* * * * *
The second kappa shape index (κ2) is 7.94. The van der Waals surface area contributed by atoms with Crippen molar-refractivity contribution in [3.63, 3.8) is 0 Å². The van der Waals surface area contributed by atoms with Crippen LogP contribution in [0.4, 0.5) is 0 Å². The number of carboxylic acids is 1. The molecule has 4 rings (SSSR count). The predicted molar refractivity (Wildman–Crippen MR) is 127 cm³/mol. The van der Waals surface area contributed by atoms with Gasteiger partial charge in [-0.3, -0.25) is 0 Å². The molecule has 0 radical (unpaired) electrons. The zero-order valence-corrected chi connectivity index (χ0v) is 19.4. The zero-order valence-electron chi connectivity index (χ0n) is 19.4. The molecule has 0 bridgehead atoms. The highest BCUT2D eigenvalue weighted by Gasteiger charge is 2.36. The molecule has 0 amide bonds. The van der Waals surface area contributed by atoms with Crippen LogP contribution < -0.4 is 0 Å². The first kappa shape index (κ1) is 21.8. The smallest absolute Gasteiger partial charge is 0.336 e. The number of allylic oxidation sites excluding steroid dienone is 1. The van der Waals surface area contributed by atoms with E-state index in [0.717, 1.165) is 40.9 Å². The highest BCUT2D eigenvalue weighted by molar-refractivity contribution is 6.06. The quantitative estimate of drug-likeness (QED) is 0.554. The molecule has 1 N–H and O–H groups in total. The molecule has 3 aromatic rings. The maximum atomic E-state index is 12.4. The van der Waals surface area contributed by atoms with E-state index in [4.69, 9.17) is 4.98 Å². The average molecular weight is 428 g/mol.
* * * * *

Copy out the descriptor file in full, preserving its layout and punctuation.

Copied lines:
The second kappa shape index (κ2) is 7.94. The van der Waals surface area contributed by atoms with Crippen molar-refractivity contribution in [3.63, 3.8) is 0 Å². The van der Waals surface area contributed by atoms with Crippen LogP contribution in [0.4, 0.5) is 0 Å². The number of carboxylic acids is 1. The molecule has 4 rings (SSSR count). The predicted molar refractivity (Wildman–Crippen MR) is 127 cm³/mol. The van der Waals surface area contributed by atoms with Gasteiger partial charge in [-0.3, -0.25) is 0 Å². The molecule has 0 radical (unpaired) electrons. The zero-order valence-corrected chi connectivity index (χ0v) is 19.4. The zero-order valence-electron chi connectivity index (χ0n) is 19.4. The molecule has 0 bridgehead atoms. The highest BCUT2D eigenvalue weighted by Gasteiger charge is 2.36. The molecule has 0 amide bonds. The van der Waals surface area contributed by atoms with Crippen LogP contribution < -0.4 is 0 Å². The first kappa shape index (κ1) is 21.8. The smallest absolute Gasteiger partial charge is 0.336 e. The number of allylic oxidation sites excluding steroid dienone is 1. The van der Waals surface area contributed by atoms with E-state index in [0.717, 1.165) is 40.9 Å². The highest BCUT2D eigenvalue weighted by molar-refractivity contribution is 6.06. The quantitative estimate of drug-likeness (QED) is 0.554. The molecule has 1 N–H and O–H groups in total. The molecule has 3 aromatic rings. The maximum atomic E-state index is 12.4. The van der Waals surface area contributed by atoms with E-state index in [4.69, 9.17) is 4.98 Å². The average molecular weight is 428 g/mol.